Christina St Clair, who graduated from medical school in London in June 2024, shares her insights for anyone who's living with bipolar at university. 

You are the best authority on your life and your condition, but if you’re living with bipolar at university, I recommend trying out a few of the suggestions below, seeing what works and leaving the rest.  

Above all else, take your time and be kind to yourself. Nothing is ever as urgent or as important as you think. 

First symptoms 

I first started experiencing symptoms in my teens, but I lived with undiagnosed bipolar until the age of 26. My diagnosis came at the end of my 4th year of medical school after I failed an exam.  

The illness had been affecting my studies for years but this was the first time it showed up ‘on paper’. Up until this point, I had mostly lived in a perpetual state of exhaustion, confusion and chaotic coping mechanisms.  

It became necessary to take a year away from university for treatment of hypomania, severe treatment-resistant depression and recurrent mixed affective states. Fortunately, I was able to return, resit the year and get the support I had desperately needed. 

Academic adjustments

When I returned to university, I got a lot of help from:  

  • The head of my course 
  • My personal tutor 
  • The student disability service

They helped me to set up what are known as ‘academic adjustments’ and they communicated with me frequently.  

I told them that sometimes my symptoms mean I can’t get up in the morning and I need to arrive late. Or that sometimes I need a few days off during term-time to rest and recalibrate to prevent a severe episode. Depressive symptoms can make it harder to meet deadlines and elevated symptoms can make it difficult to concentrate and retain information.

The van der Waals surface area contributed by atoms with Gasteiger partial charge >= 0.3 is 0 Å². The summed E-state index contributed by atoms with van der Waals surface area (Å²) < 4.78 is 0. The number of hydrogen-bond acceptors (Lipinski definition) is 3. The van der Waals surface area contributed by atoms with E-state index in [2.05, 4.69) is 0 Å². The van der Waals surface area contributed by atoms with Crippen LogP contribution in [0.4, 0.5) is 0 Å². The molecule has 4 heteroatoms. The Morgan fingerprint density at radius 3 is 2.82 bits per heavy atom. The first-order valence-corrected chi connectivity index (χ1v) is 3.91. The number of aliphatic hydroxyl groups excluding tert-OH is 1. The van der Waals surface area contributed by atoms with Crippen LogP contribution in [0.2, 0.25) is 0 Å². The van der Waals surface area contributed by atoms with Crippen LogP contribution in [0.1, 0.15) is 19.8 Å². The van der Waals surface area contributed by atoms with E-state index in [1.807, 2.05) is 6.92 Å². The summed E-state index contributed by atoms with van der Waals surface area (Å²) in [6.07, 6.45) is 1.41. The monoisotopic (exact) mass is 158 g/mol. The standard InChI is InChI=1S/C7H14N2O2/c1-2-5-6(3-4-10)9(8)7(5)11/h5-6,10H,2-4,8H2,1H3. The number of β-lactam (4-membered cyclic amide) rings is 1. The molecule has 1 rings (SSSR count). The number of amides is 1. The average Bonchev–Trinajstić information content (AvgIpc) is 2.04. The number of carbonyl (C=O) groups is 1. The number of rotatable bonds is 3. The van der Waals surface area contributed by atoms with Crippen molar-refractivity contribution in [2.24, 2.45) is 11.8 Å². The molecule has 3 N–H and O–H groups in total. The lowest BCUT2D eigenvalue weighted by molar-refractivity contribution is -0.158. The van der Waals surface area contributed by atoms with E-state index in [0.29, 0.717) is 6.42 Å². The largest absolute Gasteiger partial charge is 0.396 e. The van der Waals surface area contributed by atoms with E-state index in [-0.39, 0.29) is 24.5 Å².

Talk to your university learning support team to see what adjustments they can make for you. You may never need to use them but it’s good to put them into place when you’re well rather than waiting until you become overwhelmed.  

Examples of possible supportive measures 
  • Extra time in examinations (for work or for rest)
  • Taking exams in a separate, smaller room
  • Automatic extensions to written submissions
  • Extended library loan times
  • Getting notes or lectures in advance 
  • 1-1 learning support assistant  

Pastoral support  

Try to meet with your personal tutor/educational supervisor/head of year at the beginning of every term. You can share as much or as little as you like but making a faculty member aware of your personal situation, exploring any potential challenges, and explaining some of your signs and symptoms will help to guide them about the best ways to support you.  

This person should know you personally and will hopefully check on you as the term wears on. This helps to keep channels of communication open between you and the university in case anything major happens, and it also helps you to feel seen and supported even when you are well.  

Honest and collaborative communication will be the best way to get meaningful support through the ups and downs of studying and living with bipolar.